Motions are a common in civil litigation. Despite this, it is still easy to make mistakes. Below are some helpful tips to consider when bringing a motion:
- Before bringing the motion consider whether it is really worth it to bring the motion (consider the upside and downside, e.g. costs to the client, court time, looking unreasonable). See if the issue can be resolved by telephone or a case conference.
- Narrow down the issues for the motion. Be focused. If you can consent on some parts in advance with opposing counsel, then do it.
- Be clear on the relief that you are seeking in the motion.
- Make a list of the good facts and bad facts for your case. Be prepared to acknowledge the bad facts in your materials and in oral submissions.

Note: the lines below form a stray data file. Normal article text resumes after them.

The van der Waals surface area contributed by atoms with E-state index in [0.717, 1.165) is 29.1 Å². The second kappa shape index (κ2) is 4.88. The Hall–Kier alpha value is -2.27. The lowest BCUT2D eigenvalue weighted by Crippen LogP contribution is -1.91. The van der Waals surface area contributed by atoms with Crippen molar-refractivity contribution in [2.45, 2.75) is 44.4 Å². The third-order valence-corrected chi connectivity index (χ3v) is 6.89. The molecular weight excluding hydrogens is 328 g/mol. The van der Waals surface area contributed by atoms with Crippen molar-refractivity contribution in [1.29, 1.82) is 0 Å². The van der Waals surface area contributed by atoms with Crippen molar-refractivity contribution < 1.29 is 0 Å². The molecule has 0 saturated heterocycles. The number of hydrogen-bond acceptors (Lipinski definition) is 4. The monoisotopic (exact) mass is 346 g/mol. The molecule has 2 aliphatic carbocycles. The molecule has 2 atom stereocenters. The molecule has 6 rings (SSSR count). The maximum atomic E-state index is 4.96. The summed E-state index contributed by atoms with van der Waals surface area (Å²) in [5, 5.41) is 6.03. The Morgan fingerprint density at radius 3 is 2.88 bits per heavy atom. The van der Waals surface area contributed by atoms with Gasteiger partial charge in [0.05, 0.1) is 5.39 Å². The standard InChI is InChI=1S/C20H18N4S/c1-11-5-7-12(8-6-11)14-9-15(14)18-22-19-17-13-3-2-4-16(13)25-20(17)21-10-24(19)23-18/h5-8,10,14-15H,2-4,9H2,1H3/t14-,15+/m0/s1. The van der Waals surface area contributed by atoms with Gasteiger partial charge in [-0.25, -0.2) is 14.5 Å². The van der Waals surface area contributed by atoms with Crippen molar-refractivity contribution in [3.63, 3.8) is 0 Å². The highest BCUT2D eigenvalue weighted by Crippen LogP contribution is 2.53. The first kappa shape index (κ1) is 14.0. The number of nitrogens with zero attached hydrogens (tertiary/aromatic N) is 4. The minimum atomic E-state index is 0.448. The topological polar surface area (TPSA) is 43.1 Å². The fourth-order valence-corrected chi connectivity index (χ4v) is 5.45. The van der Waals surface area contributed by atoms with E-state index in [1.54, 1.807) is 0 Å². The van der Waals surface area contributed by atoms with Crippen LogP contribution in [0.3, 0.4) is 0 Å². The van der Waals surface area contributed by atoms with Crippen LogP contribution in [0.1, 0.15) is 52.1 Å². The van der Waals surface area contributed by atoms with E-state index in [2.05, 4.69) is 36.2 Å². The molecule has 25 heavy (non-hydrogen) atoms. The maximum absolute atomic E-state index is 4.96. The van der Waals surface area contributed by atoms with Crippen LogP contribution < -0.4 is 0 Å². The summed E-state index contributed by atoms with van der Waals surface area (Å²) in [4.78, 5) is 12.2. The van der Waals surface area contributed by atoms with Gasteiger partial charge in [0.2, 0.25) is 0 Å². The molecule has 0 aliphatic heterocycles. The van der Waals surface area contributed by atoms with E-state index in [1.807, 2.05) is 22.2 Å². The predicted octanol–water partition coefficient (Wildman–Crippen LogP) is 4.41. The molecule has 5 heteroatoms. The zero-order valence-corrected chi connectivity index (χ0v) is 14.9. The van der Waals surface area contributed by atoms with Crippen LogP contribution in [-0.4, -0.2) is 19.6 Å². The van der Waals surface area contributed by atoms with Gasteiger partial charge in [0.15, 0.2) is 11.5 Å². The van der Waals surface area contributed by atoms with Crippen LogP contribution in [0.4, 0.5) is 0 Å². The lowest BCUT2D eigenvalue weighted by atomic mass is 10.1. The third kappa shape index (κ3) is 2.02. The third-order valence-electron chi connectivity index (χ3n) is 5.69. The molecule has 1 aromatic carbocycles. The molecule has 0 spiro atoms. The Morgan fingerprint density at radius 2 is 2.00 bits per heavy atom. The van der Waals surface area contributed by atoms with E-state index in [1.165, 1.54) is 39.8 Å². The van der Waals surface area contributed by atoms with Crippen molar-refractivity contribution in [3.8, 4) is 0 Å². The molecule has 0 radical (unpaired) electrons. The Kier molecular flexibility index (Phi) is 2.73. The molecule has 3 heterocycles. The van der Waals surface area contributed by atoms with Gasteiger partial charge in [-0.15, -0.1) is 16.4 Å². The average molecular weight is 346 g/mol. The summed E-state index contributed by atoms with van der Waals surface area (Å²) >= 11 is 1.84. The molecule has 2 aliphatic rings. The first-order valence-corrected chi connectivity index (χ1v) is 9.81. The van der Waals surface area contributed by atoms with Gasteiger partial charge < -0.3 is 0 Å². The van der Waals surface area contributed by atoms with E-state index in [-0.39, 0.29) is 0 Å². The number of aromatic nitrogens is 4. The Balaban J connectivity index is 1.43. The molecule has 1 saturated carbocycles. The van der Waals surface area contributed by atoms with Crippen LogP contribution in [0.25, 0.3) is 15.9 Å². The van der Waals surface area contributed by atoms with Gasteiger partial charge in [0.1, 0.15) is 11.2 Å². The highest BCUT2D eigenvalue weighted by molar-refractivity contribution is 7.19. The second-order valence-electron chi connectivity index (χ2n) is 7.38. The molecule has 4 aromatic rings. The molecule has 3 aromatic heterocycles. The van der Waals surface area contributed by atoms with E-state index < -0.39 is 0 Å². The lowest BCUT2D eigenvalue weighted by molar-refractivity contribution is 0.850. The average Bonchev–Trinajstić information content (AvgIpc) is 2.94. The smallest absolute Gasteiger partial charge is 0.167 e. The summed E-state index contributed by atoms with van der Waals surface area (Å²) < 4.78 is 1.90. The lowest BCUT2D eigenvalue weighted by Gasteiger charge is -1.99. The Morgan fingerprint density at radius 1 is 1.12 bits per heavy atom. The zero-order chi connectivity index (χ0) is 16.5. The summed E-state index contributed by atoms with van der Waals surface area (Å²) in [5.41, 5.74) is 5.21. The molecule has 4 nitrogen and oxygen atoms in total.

- When presenting facts to the court make sure that they are accurate. Don’t mislead the court.
- Think about who the affiant should be. Who has the best first-hand knowledge? Is it the client? Remember whoever it is may be cross-examined and that the deemed undertaking rule applies to discovery.
- If the other side has insufficient evidence, is it worth it to cross-examine? Will you be giving them the opportunity to make an incomplete record complete.
- Be brief. Do you really need to put every letter sent to each other in the motion record?
- With respect to the factum: say what the issue is upfront that you are asking the judge to decide. Be focused. You don’t need to cite a case for every proposition. The judge does not want to read 40 cases. Be selective. Choose the leading, latest, and local cases.
- If it is a large motion, then use a compendium. Have the key documents (or excerpts) in there. Prepare the compendium while you prepare your oral argument so that it is relevant.
- Be familiar with CaseLines so it does not detract from your submissions.
- Preparation is 90% of any job, including winning a motion.
- Don’t make the case personal.